Ten Albums Which Changed My Life (or at least my perception of music)
Buddy Holly – Greatest hits
This changed my life. My parents took me to see Buddy Holly the Musical when I was about 12. Before that, I’d had no real interest in music other than the odd song here and there. Hearing these rock n’ roll songs for the first time was a revelation – I’d no idea something could be this much fun. I got this for my birthday a few months later and that was it – hooked on music for life.
The Beatles – 1962-1966 ‘Red’ album
I discovered this via my parents’ record collection. The first song I loved was ‘I Wanna Hold Your Hand’ and the next was ‘Nowhere Man.’ From then, age 14 until 18, I was a Beatles fanatic. Appreciating them opened up a lot of doors.
The Doors – Movie soundtrack
I borrowed and taped this from a friend at sixth-form. It was the first non-Beatles music I’d heard which really pushed the boundaries of what you could do with rock. Except at the time I didn’t think of it like that, I just loved the sounds and the atmospheres. The instrumental from ‘Light My Fire’ caught my imagination – and of course, ‘The End.’
Pink Floyd – The Dark Side of the Moon
The first thing I discovered off my own bat having read one of those ‘greatest albums ever’ lists magazines are so fond of doing. I first heard this just after leaving sixth-form and associate it with the heady pre-university days of 1999. It blew me away on first listen and has stayed with me ever since. I consider it an old friend and it’s got me through some tough times.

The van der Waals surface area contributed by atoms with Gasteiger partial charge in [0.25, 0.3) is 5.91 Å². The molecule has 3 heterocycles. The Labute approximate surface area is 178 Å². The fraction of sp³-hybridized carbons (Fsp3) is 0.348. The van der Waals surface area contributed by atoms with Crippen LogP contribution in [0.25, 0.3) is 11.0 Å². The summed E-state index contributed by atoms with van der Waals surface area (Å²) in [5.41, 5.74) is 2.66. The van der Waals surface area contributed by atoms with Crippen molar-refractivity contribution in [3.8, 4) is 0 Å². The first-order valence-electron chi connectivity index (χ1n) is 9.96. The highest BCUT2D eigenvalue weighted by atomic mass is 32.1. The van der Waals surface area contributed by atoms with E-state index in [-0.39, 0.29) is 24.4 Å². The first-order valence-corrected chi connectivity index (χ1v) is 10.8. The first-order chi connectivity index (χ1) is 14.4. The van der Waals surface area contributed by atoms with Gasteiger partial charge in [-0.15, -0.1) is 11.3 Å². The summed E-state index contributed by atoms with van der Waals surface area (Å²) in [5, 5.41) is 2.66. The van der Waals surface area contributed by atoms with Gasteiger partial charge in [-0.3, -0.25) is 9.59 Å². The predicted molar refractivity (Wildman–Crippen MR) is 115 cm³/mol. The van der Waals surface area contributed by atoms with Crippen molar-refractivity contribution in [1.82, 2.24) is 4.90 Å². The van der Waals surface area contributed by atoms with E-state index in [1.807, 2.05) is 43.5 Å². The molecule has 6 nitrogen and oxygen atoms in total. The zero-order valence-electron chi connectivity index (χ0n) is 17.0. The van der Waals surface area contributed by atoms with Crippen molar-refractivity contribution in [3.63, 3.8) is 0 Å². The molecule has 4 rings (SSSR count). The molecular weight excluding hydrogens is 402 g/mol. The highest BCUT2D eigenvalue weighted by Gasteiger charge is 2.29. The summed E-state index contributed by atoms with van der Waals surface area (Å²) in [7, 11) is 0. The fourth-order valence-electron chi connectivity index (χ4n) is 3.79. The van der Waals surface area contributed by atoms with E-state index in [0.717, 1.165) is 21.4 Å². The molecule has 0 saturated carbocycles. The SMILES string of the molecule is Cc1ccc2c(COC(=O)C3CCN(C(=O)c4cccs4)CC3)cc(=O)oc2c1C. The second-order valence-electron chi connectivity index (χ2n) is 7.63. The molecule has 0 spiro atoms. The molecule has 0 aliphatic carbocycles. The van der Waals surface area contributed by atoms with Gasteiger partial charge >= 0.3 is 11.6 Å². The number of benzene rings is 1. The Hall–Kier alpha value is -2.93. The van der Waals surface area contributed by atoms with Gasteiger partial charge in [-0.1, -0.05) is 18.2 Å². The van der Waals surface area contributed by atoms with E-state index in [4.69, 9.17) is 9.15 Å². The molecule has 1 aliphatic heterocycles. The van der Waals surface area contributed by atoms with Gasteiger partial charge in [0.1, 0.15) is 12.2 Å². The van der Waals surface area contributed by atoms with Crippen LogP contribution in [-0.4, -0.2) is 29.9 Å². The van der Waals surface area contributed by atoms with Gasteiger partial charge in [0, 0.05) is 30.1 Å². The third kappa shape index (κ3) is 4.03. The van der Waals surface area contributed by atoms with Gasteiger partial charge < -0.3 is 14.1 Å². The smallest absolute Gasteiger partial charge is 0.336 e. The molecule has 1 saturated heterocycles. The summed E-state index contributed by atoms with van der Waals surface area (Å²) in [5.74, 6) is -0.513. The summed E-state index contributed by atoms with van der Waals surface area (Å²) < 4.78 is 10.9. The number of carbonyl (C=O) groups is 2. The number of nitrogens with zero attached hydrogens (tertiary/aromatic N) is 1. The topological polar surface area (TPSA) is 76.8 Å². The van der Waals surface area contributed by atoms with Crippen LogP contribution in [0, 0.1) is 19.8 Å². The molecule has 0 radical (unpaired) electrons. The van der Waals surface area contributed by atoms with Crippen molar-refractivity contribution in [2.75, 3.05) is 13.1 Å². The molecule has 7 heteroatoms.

Led Zeppelin – Remastered (‘Communication Breakdown’)
I took ages getting into Zeppelin but this one grabbed me from the start It sounded so heavy and aggressive – like an engine starting up. My parents didn’t like it, so that was good enough for me.
Nirvana – Nevermind
This was my big discovery of the first term of university – again, borrowed from a friend. Everything about it intrigued me especially the swimming pool cover. And the songs were so raw – but accessible, too. Just what you need when you’re 18 and feeling confused about who you are.
Beethoven – Ninth Symphony (‘Prism’)
This got me into classical which I’d hitherto despised. I bought it on a whim having read ‘A Clockwork Orange’ as the anti-hero Alex loves it. It was the start of my discovery of classical.
Bob Dylan – Blood on the Tracks
Up until then I’d only been a casual Dylan fan and only owned one or two best-ofs. But this threw new light on the whole thing and opened me up to the rest of it. One of the greatest records ever made.
Johnny Cash – Live at San Quentin
Simply because a) It was the first live album I loved (having been dismissive of them in the past) and b) It brought the great Mr Cash into my life.
Miles Davis – Kind of Blue
My first jazz album as a neophyte. The same journey millions of others have taken, but hey, this isn’t meant to be original, right?